The age of mobile technology is truly amazing. We can move from pillar to post as much as we please and still stay connected. However, we’re not completely mobile because we’re still chained to the nearest outlet with our device’s chargers while we keep a constant eye on the pesky little battery gauge. Yet, while we won’t ever truly be able to eliminate these things, there are a few ways to make your situation better. The first step is so know how to take care of your device’s battery. And when it comes to your laptop, we know just the steps you need to make sure your battery is running up to speed.
Saving cycles will help save your battery
All laptop batteries are built to handle a certain number of charge cycles, which is the process of charging a rechargeable battery and discharging it as required into a load. The term is typically used to specify a battery’s expected life. Essentially, a charge cycle equals one full discharge down to zero percent and then a recharge back up to 100 percent. Likewise, a discharge down to 50 percent and then back up to 100 percent would be equal to half a cycle. In other words, the fewer times you drain the battery, the longer your device’s battery will last you.
One of the best ways to do this is to switch your computer over to ‘eco-mode,’ a common systems preference that can be found on the main menu of your laptop’s OS. This mode will manage the way your device uses energy in an effort to conserve battery energy. Other ways that you can save your cycles is to manually reduce the amount of power you use by opting to shut off Wi-Fi, Bluetooth and keyboard backlighting when you’re not using them.
Another function that will be helpful is managing your laptop’s hibernation modes. Ideally, you want your laptop to enter hibernation before the battery is completely drained. Hibernation is typically a power state where everything in working memory has been written to the hard drive or SSD and then the laptop is turned completely off. But what makes hibernation different from other sleep states available with most modern laptops, it uses zero power while others use a minimal amount.
Additionally, it’s a good practice to quit any applications you have running in the background. These apps are what typically eat up your battery life. On a Windows computer, you can look at your System Tray, your Task Manager, and your Processes tab to see which of those icons really aren’t necessary. With macOS, you can see what apps are using the most power by clicking on the battery icon in the task-bar located in the upper right by opening the Activity Monitor and selecting the Energy section. Cloud storage services or video players that you aren’t using can be safely shut down.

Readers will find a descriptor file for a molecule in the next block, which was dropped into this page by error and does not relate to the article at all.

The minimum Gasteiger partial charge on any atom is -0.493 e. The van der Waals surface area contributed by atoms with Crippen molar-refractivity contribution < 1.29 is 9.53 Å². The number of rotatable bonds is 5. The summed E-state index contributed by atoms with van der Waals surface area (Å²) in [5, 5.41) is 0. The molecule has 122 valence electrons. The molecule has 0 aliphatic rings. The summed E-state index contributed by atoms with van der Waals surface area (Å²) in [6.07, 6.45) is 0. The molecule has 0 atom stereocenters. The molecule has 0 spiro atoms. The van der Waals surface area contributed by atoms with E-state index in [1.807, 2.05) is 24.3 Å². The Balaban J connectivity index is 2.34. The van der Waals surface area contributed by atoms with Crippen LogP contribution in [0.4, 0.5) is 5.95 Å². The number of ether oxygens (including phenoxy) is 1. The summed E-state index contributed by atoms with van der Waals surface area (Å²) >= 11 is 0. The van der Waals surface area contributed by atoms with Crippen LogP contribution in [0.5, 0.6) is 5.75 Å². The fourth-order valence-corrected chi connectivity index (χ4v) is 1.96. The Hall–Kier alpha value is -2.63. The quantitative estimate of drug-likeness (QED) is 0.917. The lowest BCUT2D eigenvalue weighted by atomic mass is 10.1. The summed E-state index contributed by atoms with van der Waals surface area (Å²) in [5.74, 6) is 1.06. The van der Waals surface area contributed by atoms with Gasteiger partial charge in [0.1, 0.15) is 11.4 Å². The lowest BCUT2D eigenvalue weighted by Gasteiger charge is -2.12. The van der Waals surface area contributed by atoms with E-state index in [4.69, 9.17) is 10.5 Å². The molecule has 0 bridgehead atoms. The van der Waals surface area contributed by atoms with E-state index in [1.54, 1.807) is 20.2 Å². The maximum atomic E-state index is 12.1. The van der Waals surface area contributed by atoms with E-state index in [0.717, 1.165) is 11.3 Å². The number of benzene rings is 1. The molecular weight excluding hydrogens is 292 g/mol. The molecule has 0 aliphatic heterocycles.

Keeping your battery in zone
A few decades back when technology well less advanced, there was a common problem called “battery memory” that caused nickel-metal hydride (NiMH) batteries to “forget” their full charge capacity and start charging at lower and lower levels — until there was hardly any left. However, with the modern lithium-ion batteries that we have today, this issue is pretty much non-existent.
And you’ve probably heard that it’s a good practice to ‘drain’ your laptop’s battery every now and then to keep your battery working the way that it should — almost as if you are reminding it of its battery capacity. However, contrary to this popular belief, you do not need to complete discharge a lithium-ion battery and then charge it back up to somehow reboot or recalibrate the battery. This is actually a destructive practice that is very hard on your battery. Generally, the consensus seems to be that letting your battery discharge (not completely, but down to around 20 percent or so) and then charge it when possible is a much better practice to follow.
Another common misconception is that keeping your devices plugged in as often as possible (i.e. over night) is actually bad for your battery. The theory is based on the idea that letting a battery charge to 100 percent could eventually wear the battery out more quickly. However, today’s modern devices are designed to stop charging once they hit 100 percent and therefore keeping them plugged in hardly impacts the battery’s lifespan.
Generally speaking, the best thing you can do for your lithium-ion battery is to avoid letting it discharge below 20 percent. Plug it in and charge it when you can, and then rinse and repeat. The good news is that with modern batteries and systems there’s really not much else you need to do — except perhaps reasonably expect that your battery will eventually start losing its overall capacity.
Don’t let your laptop overheat
Lithium-ion batteries may be more durable than its predecessor, however, they are finicky devices that can only take so much in temperature fluctuations. Both high and low temperatures can damage your laptop battery permanently, or reduce its useful lifespan.
If your laptop ever begins to grow abnormally warm, perhaps because the CPU or graphics processor is working hard or the environment is overly hot, then be sure to shut the device down and if able, pop the battery out. Giving your device a break where it can cool down could save you the headache of having to purchase a new battery.
In all, you’ll want to give your laptop some good old TLC. On top configuring your settings to manage your device’s battery, you should also keep up with some maintenance by cleaning out your laptop of any dust and debris that may be clogging up the cooling vents. Make sure that the contact points are especially clean. And of course, keep your laptop up-to-date with software! Companies continuously work hard to improve the way programs use power via software updates.